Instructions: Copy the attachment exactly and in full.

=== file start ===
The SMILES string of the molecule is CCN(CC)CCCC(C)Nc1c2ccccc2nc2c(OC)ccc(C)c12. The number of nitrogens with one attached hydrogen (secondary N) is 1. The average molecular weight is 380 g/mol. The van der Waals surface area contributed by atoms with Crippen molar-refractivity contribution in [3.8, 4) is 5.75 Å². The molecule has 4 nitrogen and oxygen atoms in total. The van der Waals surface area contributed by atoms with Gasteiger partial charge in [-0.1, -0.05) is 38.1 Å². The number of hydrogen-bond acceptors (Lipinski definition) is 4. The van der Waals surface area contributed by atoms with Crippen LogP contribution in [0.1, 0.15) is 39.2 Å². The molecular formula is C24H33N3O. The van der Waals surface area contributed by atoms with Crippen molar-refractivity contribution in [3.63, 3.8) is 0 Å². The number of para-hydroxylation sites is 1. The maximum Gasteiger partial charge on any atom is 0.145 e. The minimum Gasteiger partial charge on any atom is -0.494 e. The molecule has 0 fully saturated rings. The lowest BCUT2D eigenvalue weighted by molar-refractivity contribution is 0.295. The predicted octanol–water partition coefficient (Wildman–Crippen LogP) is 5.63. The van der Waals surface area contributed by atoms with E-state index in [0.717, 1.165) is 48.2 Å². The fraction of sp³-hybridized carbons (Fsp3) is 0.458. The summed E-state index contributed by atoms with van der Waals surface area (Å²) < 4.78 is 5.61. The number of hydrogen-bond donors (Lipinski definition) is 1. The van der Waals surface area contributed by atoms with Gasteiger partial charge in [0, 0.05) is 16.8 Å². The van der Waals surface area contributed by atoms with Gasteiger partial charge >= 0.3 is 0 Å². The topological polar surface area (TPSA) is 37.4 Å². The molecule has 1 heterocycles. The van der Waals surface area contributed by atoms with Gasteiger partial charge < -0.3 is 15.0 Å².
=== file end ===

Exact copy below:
The SMILES string of the molecule is CCN(CC)CCCC(C)Nc1c2ccccc2nc2c(OC)ccc(C)c12. The number of nitrogens with one attached hydrogen (secondary N) is 1. The average molecular weight is 380 g/mol. The van der Waals surface area contributed by atoms with Crippen molar-refractivity contribution in [3.8, 4) is 5.75 Å². The molecule has 4 nitrogen and oxygen atoms in total. The van der Waals surface area contributed by atoms with Gasteiger partial charge in [-0.1, -0.05) is 38.1 Å². The number of hydrogen-bond acceptors (Lipinski definition) is 4. The van der Waals surface area contributed by atoms with Crippen LogP contribution in [0.1, 0.15) is 39.2 Å². The molecular formula is C24H33N3O. The van der Waals surface area contributed by atoms with Crippen molar-refractivity contribution in [3.63, 3.8) is 0 Å². The number of para-hydroxylation sites is 1. The maximum Gasteiger partial charge on any atom is 0.145 e. The minimum Gasteiger partial charge on any atom is -0.494 e. The molecule has 0 fully saturated rings. The lowest BCUT2D eigenvalue weighted by molar-refractivity contribution is 0.295. The predicted octanol–water partition coefficient (Wildman–Crippen LogP) is 5.63. The van der Waals surface area contributed by atoms with E-state index in [0.717, 1.165) is 48.2 Å². The fraction of sp³-hybridized carbons (Fsp3) is 0.458. The summed E-state index contributed by atoms with van der Waals surface area (Å²) < 4.78 is 5.61. The number of hydrogen-bond donors (Lipinski definition) is 1. The van der Waals surface area contributed by atoms with Gasteiger partial charge in [0, 0.05) is 16.8 Å². The van der Waals surface area contributed by atoms with Gasteiger partial charge >= 0.3 is 0 Å². The topological polar surface area (TPSA) is 37.4 Å². The molecule has 1 heterocycles. The van der Waals surface area contributed by atoms with Gasteiger partial charge < -0.3 is 15.0 Å².